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Would you like to become a guide runner?

by editor
Tuesday 3rd April 2018
England Athletics and British Blind Sport have today (Tuesday 3rd April) re-launched ‘Find a Guide’, a national guide runner database to support more people with a visual impairment to run. The database is an online tool for anyone aged 18 years or older with a visual impairment to find a guide runner, whether they have never run before, are a gym-goer looking to take their running outdoors or a seasoned runner looking for a new guide. 
Launched in 2016, Find a Guide has been helping visually impaired people to find guide runners across England to support them to run. During this time England Athletics have trained over 1,110 people on the Sight Loss Awareness and Guide Running workshop,and licensed over 720 guide runners. The database has enabled visually impaired people to find a guide runner and go for a run on their own, join a club or running group or take part in an event or race. The re-launch of Find a Guide has seen improvements to the database to make it even easier for visually impaired people to search for and contact a guide runner to support them to run, and is part of a national drive by England Athletics and British Blind Sport to support more visually impaired people to get active through running. 
The simple search function within the database allows users to search for a guide runner in their local area. All guide runners on the database are licensed which means they are DBS checked and have attended an England Athletics ‘Sight Loss Awareness and Guide Running’ workshop. 
The need for the database has been highlighted by figures from Sport England’s Active People Survey, 2016, which show that only 10.4% of adults with a visual impairment take part in sport once a week, compared to 36.1% of non-disabled adults.
England Athletics and British Blind Sport hope that Find a Guide will encourage more visually impaired adults to access the support they need to take up running or enjoy more frequent runs.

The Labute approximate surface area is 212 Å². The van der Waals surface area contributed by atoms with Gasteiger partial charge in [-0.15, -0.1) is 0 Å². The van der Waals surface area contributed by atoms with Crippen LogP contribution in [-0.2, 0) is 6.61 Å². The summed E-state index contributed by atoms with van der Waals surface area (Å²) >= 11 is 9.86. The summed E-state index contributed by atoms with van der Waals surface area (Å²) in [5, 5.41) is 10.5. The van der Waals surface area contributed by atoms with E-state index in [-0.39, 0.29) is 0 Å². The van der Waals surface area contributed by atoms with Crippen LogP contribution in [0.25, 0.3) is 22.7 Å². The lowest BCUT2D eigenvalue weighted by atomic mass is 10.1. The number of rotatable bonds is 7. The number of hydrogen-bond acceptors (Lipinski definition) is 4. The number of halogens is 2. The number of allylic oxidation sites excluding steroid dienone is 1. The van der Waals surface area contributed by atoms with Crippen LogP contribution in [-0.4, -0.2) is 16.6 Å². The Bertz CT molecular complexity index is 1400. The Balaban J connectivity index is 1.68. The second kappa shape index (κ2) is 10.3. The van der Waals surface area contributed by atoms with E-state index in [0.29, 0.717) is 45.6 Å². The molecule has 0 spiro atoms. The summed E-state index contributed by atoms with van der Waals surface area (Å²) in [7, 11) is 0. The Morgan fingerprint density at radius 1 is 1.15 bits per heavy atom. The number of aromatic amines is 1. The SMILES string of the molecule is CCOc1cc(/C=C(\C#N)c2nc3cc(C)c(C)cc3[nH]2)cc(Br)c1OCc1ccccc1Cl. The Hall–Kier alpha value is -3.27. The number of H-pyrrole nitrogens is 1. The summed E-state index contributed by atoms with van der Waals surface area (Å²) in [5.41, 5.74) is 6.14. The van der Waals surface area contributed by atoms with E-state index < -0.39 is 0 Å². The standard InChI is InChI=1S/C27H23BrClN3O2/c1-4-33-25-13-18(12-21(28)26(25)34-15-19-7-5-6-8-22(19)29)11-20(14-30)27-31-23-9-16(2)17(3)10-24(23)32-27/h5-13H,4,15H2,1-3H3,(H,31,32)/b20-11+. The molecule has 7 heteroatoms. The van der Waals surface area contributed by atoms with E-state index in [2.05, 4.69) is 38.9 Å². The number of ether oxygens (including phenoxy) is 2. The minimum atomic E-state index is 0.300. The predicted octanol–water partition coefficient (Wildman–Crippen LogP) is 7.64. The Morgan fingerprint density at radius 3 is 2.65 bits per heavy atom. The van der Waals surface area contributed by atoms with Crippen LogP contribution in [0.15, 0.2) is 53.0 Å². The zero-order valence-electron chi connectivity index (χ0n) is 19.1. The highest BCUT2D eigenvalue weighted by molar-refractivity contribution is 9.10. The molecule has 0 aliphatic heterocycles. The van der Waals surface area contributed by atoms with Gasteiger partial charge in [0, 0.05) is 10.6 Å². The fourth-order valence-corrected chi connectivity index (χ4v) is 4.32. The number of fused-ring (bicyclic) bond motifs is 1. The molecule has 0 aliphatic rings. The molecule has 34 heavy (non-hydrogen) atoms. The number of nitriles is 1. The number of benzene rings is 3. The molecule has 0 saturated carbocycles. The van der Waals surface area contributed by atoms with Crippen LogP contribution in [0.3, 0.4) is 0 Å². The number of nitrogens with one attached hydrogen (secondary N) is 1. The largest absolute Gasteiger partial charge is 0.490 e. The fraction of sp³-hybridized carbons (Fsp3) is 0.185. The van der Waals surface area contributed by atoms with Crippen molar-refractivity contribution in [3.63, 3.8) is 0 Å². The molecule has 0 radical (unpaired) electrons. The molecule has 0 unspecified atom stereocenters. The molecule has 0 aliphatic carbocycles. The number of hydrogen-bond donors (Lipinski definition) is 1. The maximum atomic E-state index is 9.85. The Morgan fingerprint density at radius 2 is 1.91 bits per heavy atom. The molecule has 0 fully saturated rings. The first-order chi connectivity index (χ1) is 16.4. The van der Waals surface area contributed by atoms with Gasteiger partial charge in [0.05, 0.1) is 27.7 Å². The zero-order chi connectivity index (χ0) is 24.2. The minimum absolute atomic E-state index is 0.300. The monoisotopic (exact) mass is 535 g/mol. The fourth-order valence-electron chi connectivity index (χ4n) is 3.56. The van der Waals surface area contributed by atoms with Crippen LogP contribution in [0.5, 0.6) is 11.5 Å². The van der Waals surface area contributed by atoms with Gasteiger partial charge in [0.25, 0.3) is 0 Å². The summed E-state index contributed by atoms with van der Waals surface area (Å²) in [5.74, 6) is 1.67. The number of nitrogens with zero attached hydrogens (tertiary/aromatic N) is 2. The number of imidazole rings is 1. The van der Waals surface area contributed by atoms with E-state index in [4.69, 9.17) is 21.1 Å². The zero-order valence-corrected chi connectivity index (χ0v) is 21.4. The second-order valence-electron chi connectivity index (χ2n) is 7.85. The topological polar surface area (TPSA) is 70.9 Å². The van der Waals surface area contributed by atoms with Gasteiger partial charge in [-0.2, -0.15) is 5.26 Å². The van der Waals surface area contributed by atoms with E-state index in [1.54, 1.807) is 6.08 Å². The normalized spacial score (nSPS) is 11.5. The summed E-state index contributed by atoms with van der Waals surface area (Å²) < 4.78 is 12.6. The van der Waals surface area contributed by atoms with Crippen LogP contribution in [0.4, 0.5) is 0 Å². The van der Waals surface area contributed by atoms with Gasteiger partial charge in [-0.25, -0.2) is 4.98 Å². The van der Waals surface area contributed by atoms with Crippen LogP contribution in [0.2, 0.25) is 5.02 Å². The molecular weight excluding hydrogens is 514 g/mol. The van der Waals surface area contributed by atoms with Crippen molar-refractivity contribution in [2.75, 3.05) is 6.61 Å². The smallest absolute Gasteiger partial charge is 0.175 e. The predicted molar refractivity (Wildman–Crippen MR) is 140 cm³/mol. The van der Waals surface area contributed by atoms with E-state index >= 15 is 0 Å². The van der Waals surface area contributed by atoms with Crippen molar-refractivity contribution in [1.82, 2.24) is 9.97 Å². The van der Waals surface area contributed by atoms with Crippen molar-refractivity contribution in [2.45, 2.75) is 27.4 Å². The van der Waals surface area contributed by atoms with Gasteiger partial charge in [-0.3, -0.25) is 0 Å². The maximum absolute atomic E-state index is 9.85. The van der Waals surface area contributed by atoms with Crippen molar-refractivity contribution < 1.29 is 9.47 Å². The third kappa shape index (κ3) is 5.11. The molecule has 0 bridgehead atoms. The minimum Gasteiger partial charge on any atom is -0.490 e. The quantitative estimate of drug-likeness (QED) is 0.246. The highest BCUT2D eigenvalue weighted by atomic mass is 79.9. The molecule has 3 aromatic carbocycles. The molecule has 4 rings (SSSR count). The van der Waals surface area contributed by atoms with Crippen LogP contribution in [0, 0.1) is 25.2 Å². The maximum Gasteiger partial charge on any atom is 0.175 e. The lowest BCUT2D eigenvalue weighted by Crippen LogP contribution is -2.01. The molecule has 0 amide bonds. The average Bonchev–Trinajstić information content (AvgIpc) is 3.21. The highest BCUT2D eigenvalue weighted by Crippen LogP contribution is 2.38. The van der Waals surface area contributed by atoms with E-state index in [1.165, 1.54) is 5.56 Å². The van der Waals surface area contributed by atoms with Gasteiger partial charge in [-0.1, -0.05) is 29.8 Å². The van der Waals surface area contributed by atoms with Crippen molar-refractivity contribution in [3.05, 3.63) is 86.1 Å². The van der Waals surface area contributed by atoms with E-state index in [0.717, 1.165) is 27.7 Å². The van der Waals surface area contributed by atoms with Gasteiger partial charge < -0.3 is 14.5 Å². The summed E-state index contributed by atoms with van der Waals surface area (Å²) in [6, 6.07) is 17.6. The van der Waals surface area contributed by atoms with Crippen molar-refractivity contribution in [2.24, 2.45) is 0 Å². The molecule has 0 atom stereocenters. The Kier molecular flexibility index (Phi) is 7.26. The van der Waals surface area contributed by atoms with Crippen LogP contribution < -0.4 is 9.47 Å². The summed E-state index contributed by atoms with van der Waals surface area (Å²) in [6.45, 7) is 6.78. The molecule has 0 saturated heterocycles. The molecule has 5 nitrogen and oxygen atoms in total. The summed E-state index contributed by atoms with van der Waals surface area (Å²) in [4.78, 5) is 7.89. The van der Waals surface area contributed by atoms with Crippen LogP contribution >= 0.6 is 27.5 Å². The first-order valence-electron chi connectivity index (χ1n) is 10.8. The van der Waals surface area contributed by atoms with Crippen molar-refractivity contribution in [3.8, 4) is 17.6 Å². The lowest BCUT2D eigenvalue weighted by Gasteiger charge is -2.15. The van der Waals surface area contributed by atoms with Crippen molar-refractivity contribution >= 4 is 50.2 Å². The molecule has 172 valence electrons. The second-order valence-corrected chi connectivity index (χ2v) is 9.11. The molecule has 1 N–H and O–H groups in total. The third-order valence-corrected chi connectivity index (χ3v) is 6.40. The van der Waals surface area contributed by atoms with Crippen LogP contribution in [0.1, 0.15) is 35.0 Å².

Nick Thorley is a visually impaired runner from Nottingham who runs with an England Athletics licensed guide: 
“Running has become a massive part of my life. It gives me a focus, makes me feel healthier, has increased my confidence and provides a real sense of achievement. It’s the generosity and commitment of guide runners that makes all this possible. Strangely, I find running with someone gives me more of a sense of freedom and independence than anything else I’ve done.”
Wendy Lawson is from Redhill Road Runners in Nottingham and is a guide runner for a visually impaired runner called Iris:
“I find being a guide so rewarding as any events that I undertake with Iris are about helping her to succeed. I love the bond that Iris and I have, we always fall into step with each other she is a great friend and not just someone who I guide.  
“I love the feeling that I can 'give something back' to a sport that I came into in my 40s. Members of my own club gave up their own running time to bring my running on. I like to think that I'm giving it back via my Run Leader Licence and guide running with Iris”. 
British Blind Sport, the national charity committed to enhancing the provision of sport and physical activity for blind and partially sighted people, is delighted to work in partnership with England Athletics to develop the Find a Guide database. 
Alaina MacGregor, Chief Executive at British Blind Sport said: 
“The Find a Guide database is the product of an excellent project between British Blind Sport and England Athletics. We hope that the database will allow more visually impaired people to enjoy running, safe in the knowledge that they can connect with a guide runner who is trained, vetted and passionate about running.”
Liz Purbrick, Inclusion Manager at England Athletics said: 
“Find a Guide has been helping visually impaired people find guide runners to support them to run for nearly 2 years now. We’ve listened to feedback from both guides and runners and are really pleased to re-launch the new look Find a Guide to help even more visually impaired people to run. Whether they are new to running, want to get back into running or already run, the database can help them connect with licensed guide runners to support them.”
Running is one of the most accessible and low-cost ways to be active and meet government recommendations to be moderately active for at least 150 minutes per week. Whether it’s to get fit, improve health, make friends or take on a challenge, running has something to offer everyone.
There are 13 workshops planned across England in 2018 so if you’re interested in becoming a guide runner visit www.englandathletics.org/guide-workshop to find out more. To find a guide runner visit www.findaguide.co.uk
Join the conversation on social media using #FindAGuide 

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